In conclusion, each new opportunity and context to enter meta information has the potential to be valuable. Meta information does not have to be definite or objective to help structuring items, as long as the system applying it performs reasonably fast and allows quick combinations.

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One year ago, on the 7th of February 2013, the first Geocities screenshot appeared on One Terabyte of the Kilobyte Age Photo Op. Since then a new one was coming every 20 minutes (apart from several glitches that led to some hours of silence).25 666 pages were posted till this moment. And we still have material for 13 more years. There are many things we learned about Geocities and the Vernacular Web in general from observing our own Tumblr: we found examples for our statements and theories about the early web and had to face some facts that we were not aware of before.

And we got almost 9000 followers. Which doesn’t bring us to any Tumblr top list, but we are very happy about this number. Because these are 9000 people voluntarily receiving a snap of the web history 3 times an hour. They like and reblog, they give us feed back and spread the word. Seeing what pages are getting popular and what are ignored helps us to understand what web users of today find exciting about the web of yesterday. It is too early to make statements about it after one year, but the time is right to celebrate our followers’ activity during the first year.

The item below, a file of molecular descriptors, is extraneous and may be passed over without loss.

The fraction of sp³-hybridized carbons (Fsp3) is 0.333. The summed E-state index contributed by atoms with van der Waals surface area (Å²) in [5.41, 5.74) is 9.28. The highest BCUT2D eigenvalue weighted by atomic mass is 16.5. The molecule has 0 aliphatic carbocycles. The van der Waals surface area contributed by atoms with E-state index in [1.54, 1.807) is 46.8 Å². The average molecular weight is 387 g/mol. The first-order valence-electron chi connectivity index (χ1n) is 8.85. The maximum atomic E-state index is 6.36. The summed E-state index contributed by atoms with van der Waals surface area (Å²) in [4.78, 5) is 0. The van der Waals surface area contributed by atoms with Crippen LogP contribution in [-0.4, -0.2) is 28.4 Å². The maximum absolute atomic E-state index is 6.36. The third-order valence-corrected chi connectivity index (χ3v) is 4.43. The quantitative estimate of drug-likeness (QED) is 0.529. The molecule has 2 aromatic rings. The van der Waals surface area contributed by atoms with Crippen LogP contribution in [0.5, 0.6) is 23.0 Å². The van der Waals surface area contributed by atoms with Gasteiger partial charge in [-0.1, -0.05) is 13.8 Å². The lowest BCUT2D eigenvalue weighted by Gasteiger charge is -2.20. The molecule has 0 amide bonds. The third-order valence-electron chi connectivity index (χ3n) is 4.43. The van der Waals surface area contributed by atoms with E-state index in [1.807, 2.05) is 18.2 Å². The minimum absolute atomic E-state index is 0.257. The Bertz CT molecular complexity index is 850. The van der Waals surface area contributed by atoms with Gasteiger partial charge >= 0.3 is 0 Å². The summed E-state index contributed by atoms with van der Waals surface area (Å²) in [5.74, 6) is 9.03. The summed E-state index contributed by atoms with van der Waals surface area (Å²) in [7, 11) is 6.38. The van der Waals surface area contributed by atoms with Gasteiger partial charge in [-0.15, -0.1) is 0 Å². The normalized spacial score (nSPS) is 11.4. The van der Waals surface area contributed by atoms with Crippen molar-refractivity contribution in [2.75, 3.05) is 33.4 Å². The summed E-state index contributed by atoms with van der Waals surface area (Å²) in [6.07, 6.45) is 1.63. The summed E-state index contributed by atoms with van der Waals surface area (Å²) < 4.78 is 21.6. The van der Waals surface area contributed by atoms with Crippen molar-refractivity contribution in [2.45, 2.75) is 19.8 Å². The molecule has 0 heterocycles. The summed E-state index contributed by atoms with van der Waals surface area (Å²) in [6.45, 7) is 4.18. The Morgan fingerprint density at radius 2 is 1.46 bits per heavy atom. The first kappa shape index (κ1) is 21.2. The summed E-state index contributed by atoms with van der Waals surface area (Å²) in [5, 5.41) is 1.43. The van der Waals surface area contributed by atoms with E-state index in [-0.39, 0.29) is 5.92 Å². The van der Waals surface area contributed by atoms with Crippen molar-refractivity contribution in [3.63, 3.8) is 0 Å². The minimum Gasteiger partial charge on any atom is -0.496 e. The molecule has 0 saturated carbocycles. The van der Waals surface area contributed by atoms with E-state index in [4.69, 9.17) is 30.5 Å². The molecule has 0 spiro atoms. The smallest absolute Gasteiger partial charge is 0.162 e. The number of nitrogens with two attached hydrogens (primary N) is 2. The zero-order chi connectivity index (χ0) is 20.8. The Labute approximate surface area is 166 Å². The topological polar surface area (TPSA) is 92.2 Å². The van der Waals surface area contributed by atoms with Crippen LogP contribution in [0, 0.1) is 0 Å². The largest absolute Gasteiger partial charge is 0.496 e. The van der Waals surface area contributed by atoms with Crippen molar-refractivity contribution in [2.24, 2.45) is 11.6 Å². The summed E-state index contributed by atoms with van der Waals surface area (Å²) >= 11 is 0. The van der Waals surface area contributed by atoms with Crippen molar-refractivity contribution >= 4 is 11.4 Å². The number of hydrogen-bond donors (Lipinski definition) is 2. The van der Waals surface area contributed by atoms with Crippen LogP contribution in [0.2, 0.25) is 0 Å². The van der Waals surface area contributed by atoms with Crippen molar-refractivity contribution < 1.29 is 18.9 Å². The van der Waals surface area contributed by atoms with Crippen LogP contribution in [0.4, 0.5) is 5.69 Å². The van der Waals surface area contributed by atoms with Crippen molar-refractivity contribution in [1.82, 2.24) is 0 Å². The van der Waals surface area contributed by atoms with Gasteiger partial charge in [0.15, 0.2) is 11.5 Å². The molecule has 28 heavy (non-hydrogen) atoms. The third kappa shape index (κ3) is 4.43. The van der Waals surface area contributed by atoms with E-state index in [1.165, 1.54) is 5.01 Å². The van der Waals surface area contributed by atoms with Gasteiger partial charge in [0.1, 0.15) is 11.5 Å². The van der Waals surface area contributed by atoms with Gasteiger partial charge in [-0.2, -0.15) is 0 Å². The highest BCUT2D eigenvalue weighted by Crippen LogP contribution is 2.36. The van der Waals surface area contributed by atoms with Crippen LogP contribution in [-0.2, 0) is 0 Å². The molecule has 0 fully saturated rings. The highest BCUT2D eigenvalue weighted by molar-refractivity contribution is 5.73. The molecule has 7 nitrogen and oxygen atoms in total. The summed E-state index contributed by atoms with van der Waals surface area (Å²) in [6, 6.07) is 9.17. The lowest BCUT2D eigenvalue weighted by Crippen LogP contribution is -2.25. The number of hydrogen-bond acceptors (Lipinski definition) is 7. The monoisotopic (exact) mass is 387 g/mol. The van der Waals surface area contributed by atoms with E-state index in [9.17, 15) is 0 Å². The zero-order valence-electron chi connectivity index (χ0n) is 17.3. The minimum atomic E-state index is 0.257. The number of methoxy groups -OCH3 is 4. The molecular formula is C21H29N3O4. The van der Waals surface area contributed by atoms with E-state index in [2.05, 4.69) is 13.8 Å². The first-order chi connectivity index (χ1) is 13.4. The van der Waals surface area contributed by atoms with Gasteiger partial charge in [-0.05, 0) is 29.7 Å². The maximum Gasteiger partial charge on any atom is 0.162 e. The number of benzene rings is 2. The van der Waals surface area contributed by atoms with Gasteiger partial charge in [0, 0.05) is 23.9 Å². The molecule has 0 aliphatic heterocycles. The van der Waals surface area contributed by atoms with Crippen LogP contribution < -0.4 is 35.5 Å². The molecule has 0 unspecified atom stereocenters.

To do so we put together Top Three of the most popular Geocities Screenshots, by manually tracking the activity of tumblr users on the blog. Now we invite you to visit the mirrors of the three restored home pages.

To restore your beloved pages, Dragan dug deeper into our own archive’s subfolders, went to archive.org, reocities.com, examined parts of Geocities still accessible online. Read more about it in Dragan’s elaborate post The Anniversary Restoration.

See the pages in your own browser, surf (external links will be mostly broken), read the guest books!

#3 I HAVE A WEBSITE

Published on JANUARY 4, 2014 (11:20 AM) got 6630 NOTES so far.

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Hi, I’m Bobby from London, England. You might wonder why an Englishman is having a web site in this geocities neighborhood. Well, I’ve had my holiday in the Philippines …

tumblr: http://oneterabyteofkilobyteage.tumblr.com/post/72192098002/
original: http://www.geocities.com/Tokyo/3269/
restored: http://geocities.contemporary-home-computing.org/www.geocities.com/Tokyo/3269/

#2 Cute Boy Site

Published on AUGUST 3, 2013 (2:20 PM) got 9157 NOTES so far.

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Who do you wanna see as the Cute Boy of the month, March?? Click here to vote!

tumblr: http://oneterabyteofkilobyteage.tumblr.com/post/57241197370/original-url
original: http://www.geocities.com/Hollywood/Theater/1048/
restored: http://geocities.contemporary-home-computing.org/www.geocities.com/Hollywood/Theater/1048/

#1 Divirced Dads Page

Published on APRIL 28, 2013 (2:20 AM) got 10412 NOTES so far.

This page is to support all of you divorced fathers that have encountered grave injustice in the Family Law issues due to the blindness of the Canadian Justice System. It is my life long goal to show the Government law makers of Canada, that it is time to change the law.

tumblr: http://oneterabyteofkilobyteage.tumblr.com/post/49048451978/
original: http://www.geocities.com/Paris/7172/
restored: http://geocities.contemporary-home-computing.org/www.geocities.com/Paris/7172/